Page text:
Letter, Jesse Smith to Hyrum Smith • 17 June 1829
Stockholm June 17th 1829
Mr. Hiram Smith

Once as I thot my promising Nephew, You wrote to my Father long ago, that after struggling thro various scenes of adversity, you and your family, you had at last been taught the very salutary lesson that the God that made the heavens and the earth w[o]uld at onc[e] give success to your endeavours, this if true, is very well, exactly as it should be— but— alas what is man when left to his own way, he makes his own gods, if a golden calf, he falls down and worship’s before it, and says this is my god which brought me out of the land of Vermont — if it be a gold book discovered by the necromancy of infidelity, & dug from the mines of atheism, he writes that the Angel of the Lord has revealed to him the hidden treasures of wisdom & knowledge, even divine revelation, which has lain in the bowels of the earth for thousands of years is at last made known to him, he says he has eyes to see things that are not, and then has the audacity to say they are; And this Angel of the Lord (Devil it should be) has put me in possession of great wealth, gold and silver and precious stones so that I shall have the dominion in all the land of Palmyra.—
In a subsequent letter you write that you learn from your Grandfather’s letter that uncle Jesse thinks you are carrying on a work of deception, in this he and you are right, Uncle Jesse did, and still does think the whole pretended discovery, not a very deep, but a very clear and foolish deception, a very great wickedness, unpardonable, unless you are shielded by your ignorance. Again you say, if you are decieved God is your deciever, Blasphemous wretch— how dare you utter such a sentence, how dare you harbor such a thot— aye, you never did think so, but being hardened in iniquity, you made use of the holy name of Jehovah! for what, why to cover your nefarious designs & impose on the credulity of your Grandfather, one of the oldest men on the earth,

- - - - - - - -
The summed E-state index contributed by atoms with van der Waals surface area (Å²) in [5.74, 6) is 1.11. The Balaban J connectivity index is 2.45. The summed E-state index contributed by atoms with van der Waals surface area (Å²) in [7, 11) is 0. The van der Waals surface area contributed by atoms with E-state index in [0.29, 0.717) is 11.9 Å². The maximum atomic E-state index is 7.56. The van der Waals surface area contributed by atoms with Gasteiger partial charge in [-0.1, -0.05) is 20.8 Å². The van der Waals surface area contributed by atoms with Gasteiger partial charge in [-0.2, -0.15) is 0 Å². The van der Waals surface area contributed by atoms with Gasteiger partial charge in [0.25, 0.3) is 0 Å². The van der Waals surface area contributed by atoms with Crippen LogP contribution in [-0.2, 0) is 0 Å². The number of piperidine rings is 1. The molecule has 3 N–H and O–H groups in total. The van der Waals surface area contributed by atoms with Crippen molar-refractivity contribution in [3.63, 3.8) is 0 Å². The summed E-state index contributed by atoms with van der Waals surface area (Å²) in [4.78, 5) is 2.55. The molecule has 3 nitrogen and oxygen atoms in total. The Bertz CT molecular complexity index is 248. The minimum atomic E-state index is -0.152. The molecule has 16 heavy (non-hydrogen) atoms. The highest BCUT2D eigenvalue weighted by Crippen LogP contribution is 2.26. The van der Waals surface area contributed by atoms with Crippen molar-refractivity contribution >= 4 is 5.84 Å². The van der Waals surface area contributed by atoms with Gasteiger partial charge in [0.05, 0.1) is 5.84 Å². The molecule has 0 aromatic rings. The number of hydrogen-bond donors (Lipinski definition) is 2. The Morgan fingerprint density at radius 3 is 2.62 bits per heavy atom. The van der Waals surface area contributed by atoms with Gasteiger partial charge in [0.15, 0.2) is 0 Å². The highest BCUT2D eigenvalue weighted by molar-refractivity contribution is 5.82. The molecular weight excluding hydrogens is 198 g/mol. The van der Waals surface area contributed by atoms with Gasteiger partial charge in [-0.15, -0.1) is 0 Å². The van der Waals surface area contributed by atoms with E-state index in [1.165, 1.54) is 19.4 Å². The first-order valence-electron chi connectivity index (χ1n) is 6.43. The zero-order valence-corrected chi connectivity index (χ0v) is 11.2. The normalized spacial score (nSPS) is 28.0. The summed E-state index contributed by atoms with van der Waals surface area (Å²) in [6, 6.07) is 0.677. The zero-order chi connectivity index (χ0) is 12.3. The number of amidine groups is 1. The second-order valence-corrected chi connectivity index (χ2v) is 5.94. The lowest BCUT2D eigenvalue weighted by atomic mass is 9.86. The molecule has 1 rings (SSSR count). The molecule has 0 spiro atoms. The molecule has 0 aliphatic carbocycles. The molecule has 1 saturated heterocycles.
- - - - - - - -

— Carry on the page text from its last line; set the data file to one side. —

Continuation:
Blackness of darkness! [p. 59]

You say you have God for a witness— to prove the truth of what you write miserable creature, not to say perjured villain, how dare you thus trifle, in taking the name of God in vain, nay far worse than vain— that God with whom you thus trifle, is of purer eyes than to behold iniquity he cannot look on sin with any degree of approbation or complacency it is true he passeth by iniquity transgression and sin in his redeemed ones, he sees their shield, and for his sake recieves them to favour, but to such as make lead books, and declare to the world that they are of the most fine gold, calling on the great & dreadful name of the most High to witness the truth of their assertions, He says “depart from me ye that work iniquity,” and again “these shall go away into everlasting punishment, they shall be cast into everlasting fire prepared for the devil and his angels” these are the angels that tell where to find gold books.——